The Rhode Island Senate has approved a same-sex marriage bill, putting it on track to become the tenth US state to legalise gay marriage.
On Wednesday, 26 senators, including all the Republicans in the Senate, voted in favour and 12 voted against the legislation, after it was passed by the state House in January.
The bill now heads back to the House where is expected to once again be approved in its final vote next week.
After that, the legislation will be passed on to Rhode Island Governor Lincoln Chafee, who has vowed to sign the bill into law without delay.
“With the historic passage of the marriage bill in the state Senate today, Rhode Island’s committed and loving gay and lesbian couples are on the cusp of equality,” said Human Rights Campaign (HRC) President Chad Griffin.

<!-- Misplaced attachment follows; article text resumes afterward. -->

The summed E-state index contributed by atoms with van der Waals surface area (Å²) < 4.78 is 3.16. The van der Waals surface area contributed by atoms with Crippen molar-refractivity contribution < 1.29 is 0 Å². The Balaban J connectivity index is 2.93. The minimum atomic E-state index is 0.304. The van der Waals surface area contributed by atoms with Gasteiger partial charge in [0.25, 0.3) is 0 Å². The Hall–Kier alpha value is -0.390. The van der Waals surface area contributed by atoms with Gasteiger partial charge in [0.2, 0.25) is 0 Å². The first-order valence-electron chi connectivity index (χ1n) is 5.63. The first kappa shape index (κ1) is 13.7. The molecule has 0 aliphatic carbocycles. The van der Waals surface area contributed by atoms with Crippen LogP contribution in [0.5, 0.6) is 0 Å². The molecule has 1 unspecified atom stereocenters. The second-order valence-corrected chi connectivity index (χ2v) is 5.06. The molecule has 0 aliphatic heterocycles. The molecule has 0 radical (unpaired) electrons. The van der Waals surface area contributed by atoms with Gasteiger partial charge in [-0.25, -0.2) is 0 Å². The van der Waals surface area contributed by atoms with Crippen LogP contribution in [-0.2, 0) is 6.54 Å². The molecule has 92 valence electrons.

“On the heels of November’s perfect sweep for marriage, our win today reaffirms that momentum is truly on our side. Making today’s victory especially meaningful is the fact that all of the Senate Republicans stood on the right side of history, voting in favour of marriage equality,” said Griffin.
Same-sex marriage is legal in the states of Connecticut, Iowa, Maine, Maryland, Massachusetts, New Hampshire, New York, Vermont, and Washington, as well as in the District of Columbia.
These marriages are, however, not recognised by the US feral government under the Defence of Marriage Act (DOMA). The US Supreme Court is currently considering a challenge to the constitutionality of DOMA.